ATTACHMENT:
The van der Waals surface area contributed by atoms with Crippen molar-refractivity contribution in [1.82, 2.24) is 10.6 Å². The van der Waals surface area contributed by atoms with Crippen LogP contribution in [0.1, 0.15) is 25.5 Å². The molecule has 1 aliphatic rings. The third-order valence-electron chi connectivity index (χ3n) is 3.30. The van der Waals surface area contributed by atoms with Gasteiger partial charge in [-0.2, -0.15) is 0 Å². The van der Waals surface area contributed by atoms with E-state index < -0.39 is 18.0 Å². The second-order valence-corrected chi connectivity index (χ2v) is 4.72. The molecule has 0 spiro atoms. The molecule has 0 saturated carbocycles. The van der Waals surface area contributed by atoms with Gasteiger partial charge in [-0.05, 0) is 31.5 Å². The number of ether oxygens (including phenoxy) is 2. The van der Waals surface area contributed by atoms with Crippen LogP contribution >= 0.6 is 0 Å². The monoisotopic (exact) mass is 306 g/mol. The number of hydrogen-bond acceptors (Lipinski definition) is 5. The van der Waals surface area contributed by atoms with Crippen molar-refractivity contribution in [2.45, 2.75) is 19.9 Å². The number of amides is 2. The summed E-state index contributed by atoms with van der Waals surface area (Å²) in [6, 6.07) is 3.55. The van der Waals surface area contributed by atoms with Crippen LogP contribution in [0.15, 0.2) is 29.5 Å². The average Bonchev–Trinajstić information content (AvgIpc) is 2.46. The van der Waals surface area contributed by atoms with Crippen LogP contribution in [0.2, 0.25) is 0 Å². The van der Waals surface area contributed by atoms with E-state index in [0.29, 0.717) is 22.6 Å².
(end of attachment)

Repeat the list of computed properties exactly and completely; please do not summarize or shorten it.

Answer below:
The van der Waals surface area contributed by atoms with Crippen molar-refractivity contribution in [1.82, 2.24) is 10.6 Å². The van der Waals surface area contributed by atoms with Crippen LogP contribution in [0.1, 0.15) is 25.5 Å². The molecule has 1 aliphatic rings. The third-order valence-electron chi connectivity index (χ3n) is 3.30. The van der Waals surface area contributed by atoms with Gasteiger partial charge in [-0.2, -0.15) is 0 Å². The van der Waals surface area contributed by atoms with E-state index < -0.39 is 18.0 Å². The second-order valence-corrected chi connectivity index (χ2v) is 4.72. The molecule has 0 spiro atoms. The molecule has 0 saturated carbocycles. The van der Waals surface area contributed by atoms with Gasteiger partial charge in [-0.05, 0) is 31.5 Å². The number of ether oxygens (including phenoxy) is 2. The van der Waals surface area contributed by atoms with Crippen LogP contribution >= 0.6 is 0 Å². The monoisotopic (exact) mass is 306 g/mol. The number of hydrogen-bond acceptors (Lipinski definition) is 5. The van der Waals surface area contributed by atoms with Crippen molar-refractivity contribution in [2.45, 2.75) is 19.9 Å². The number of amides is 2. The summed E-state index contributed by atoms with van der Waals surface area (Å²) in [6, 6.07) is 3.55. The van der Waals surface area contributed by atoms with Crippen LogP contribution in [0.15, 0.2) is 29.5 Å². The average Bonchev–Trinajstić information content (AvgIpc) is 2.46. The van der Waals surface area contributed by atoms with Crippen LogP contribution in [0.2, 0.25) is 0 Å². The van der Waals surface area contributed by atoms with E-state index in [0.29, 0.717) is 22.6 Å².